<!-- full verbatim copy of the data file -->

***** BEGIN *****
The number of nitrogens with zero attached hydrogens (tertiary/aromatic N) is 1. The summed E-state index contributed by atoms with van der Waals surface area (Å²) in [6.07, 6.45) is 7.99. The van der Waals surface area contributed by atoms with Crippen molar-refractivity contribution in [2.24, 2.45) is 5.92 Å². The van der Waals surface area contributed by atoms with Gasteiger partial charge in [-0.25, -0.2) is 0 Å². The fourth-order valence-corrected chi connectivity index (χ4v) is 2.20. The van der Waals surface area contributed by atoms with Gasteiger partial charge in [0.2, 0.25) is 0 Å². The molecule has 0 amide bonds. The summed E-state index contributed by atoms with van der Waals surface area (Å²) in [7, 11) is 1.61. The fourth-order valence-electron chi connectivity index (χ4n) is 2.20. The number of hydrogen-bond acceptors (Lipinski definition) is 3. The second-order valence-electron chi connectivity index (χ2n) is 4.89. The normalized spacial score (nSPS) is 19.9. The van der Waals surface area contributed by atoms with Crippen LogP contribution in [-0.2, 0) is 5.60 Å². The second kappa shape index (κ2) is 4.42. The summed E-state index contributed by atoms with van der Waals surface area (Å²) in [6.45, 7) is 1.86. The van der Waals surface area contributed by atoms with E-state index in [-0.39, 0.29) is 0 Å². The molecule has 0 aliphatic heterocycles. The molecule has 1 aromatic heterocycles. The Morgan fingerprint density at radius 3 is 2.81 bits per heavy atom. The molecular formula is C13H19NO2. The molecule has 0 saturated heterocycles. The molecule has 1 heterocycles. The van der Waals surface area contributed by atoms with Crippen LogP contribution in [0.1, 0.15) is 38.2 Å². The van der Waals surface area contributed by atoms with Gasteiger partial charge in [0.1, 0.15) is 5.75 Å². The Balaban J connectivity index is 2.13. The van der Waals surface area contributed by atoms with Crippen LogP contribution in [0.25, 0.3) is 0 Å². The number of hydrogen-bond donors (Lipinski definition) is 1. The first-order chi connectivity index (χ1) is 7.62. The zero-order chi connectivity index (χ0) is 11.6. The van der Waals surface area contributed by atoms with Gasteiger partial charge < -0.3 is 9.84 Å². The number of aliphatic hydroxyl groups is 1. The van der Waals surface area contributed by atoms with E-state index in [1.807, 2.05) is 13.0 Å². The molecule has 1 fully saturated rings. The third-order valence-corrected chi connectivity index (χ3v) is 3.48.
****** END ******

The number of nitrogens with zero attached hydrogens (tertiary/aromatic N) is 1. The summed E-state index contributed by atoms with van der Waals surface area (Å²) in [6.07, 6.45) is 7.99. The van der Waals surface area contributed by atoms with Crippen molar-refractivity contribution in [2.24, 2.45) is 5.92 Å². The van der Waals surface area contributed by atoms with Gasteiger partial charge in [-0.25, -0.2) is 0 Å². The fourth-order valence-corrected chi connectivity index (χ4v) is 2.20. The van der Waals surface area contributed by atoms with Gasteiger partial charge in [0.2, 0.25) is 0 Å². The molecule has 0 amide bonds. The summed E-state index contributed by atoms with van der Waals surface area (Å²) in [7, 11) is 1.61. The fourth-order valence-electron chi connectivity index (χ4n) is 2.20. The number of hydrogen-bond acceptors (Lipinski definition) is 3. The second-order valence-electron chi connectivity index (χ2n) is 4.89. The normalized spacial score (nSPS) is 19.9. The van der Waals surface area contributed by atoms with Crippen LogP contribution in [-0.2, 0) is 5.60 Å². The second kappa shape index (κ2) is 4.42. The summed E-state index contributed by atoms with van der Waals surface area (Å²) in [6.45, 7) is 1.86. The van der Waals surface area contributed by atoms with E-state index in [-0.39, 0.29) is 0 Å². The molecule has 0 aliphatic heterocycles. The molecule has 1 aromatic heterocycles. The Morgan fingerprint density at radius 3 is 2.81 bits per heavy atom. The molecular formula is C13H19NO2. The molecule has 0 saturated heterocycles. The molecule has 1 heterocycles. The van der Waals surface area contributed by atoms with Crippen LogP contribution in [0.1, 0.15) is 38.2 Å². The van der Waals surface area contributed by atoms with Gasteiger partial charge in [0.1, 0.15) is 5.75 Å². The Balaban J connectivity index is 2.13. The van der Waals surface area contributed by atoms with Crippen LogP contribution in [0.25, 0.3) is 0 Å². The number of hydrogen-bond donors (Lipinski definition) is 1. The first-order chi connectivity index (χ1) is 7.62. The zero-order chi connectivity index (χ0) is 11.6. The van der Waals surface area contributed by atoms with Gasteiger partial charge < -0.3 is 9.84 Å². The number of aliphatic hydroxyl groups is 1. The van der Waals surface area contributed by atoms with E-state index in [1.807, 2.05) is 13.0 Å². The molecule has 1 fully saturated rings. The third-order valence-corrected chi connectivity index (χ3v) is 3.48.